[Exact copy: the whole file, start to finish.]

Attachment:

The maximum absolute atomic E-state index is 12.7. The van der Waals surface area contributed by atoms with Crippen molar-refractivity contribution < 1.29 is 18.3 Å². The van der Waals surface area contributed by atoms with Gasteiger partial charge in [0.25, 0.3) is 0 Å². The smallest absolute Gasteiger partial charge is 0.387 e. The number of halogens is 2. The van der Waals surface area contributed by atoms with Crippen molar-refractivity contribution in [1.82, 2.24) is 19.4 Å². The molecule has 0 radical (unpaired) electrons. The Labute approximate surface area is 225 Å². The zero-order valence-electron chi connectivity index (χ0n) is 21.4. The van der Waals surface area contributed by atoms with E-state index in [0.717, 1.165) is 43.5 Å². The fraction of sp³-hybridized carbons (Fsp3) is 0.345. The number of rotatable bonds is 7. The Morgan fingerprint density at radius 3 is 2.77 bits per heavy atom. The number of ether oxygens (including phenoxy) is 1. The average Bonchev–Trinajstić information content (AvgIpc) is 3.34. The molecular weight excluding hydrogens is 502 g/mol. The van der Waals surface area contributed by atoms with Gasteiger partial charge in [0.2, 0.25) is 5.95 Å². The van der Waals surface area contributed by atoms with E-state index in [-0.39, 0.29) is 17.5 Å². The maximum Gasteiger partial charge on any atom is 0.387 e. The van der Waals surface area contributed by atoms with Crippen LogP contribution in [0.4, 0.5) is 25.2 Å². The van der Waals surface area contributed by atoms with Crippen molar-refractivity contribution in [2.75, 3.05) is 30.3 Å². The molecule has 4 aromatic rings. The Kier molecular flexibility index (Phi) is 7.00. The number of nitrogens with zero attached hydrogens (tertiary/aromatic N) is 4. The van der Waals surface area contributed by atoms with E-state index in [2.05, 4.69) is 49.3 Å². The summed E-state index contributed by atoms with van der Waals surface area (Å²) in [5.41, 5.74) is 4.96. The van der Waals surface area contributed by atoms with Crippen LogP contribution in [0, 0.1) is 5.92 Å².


The maximum absolute atomic E-state index is 12.7. The van der Waals surface area contributed by atoms with Crippen molar-refractivity contribution < 1.29 is 18.3 Å². The van der Waals surface area contributed by atoms with Gasteiger partial charge in [0.25, 0.3) is 0 Å². The smallest absolute Gasteiger partial charge is 0.387 e. The number of halogens is 2. The van der Waals surface area contributed by atoms with Crippen molar-refractivity contribution in [1.82, 2.24) is 19.4 Å². The molecule has 0 radical (unpaired) electrons. The Labute approximate surface area is 225 Å². The zero-order valence-electron chi connectivity index (χ0n) is 21.4. The van der Waals surface area contributed by atoms with E-state index in [0.717, 1.165) is 43.5 Å². The fraction of sp³-hybridized carbons (Fsp3) is 0.345. The number of rotatable bonds is 7. The Morgan fingerprint density at radius 3 is 2.77 bits per heavy atom. The number of ether oxygens (including phenoxy) is 1. The average Bonchev–Trinajstić information content (AvgIpc) is 3.34. The molecular weight excluding hydrogens is 502 g/mol. The van der Waals surface area contributed by atoms with Gasteiger partial charge in [0.2, 0.25) is 5.95 Å². The van der Waals surface area contributed by atoms with E-state index in [-0.39, 0.29) is 17.5 Å². The maximum Gasteiger partial charge on any atom is 0.387 e. The van der Waals surface area contributed by atoms with Crippen LogP contribution in [0.4, 0.5) is 25.2 Å². The van der Waals surface area contributed by atoms with Crippen molar-refractivity contribution in [2.75, 3.05) is 30.3 Å². The molecule has 4 aromatic rings. The Kier molecular flexibility index (Phi) is 7.00. The number of nitrogens with zero attached hydrogens (tertiary/aromatic N) is 4. The van der Waals surface area contributed by atoms with E-state index in [2.05, 4.69) is 49.3 Å². The summed E-state index contributed by atoms with van der Waals surface area (Å²) in [5.41, 5.74) is 4.96. The van der Waals surface area contributed by atoms with Crippen LogP contribution in [0, 0.1) is 5.92 Å².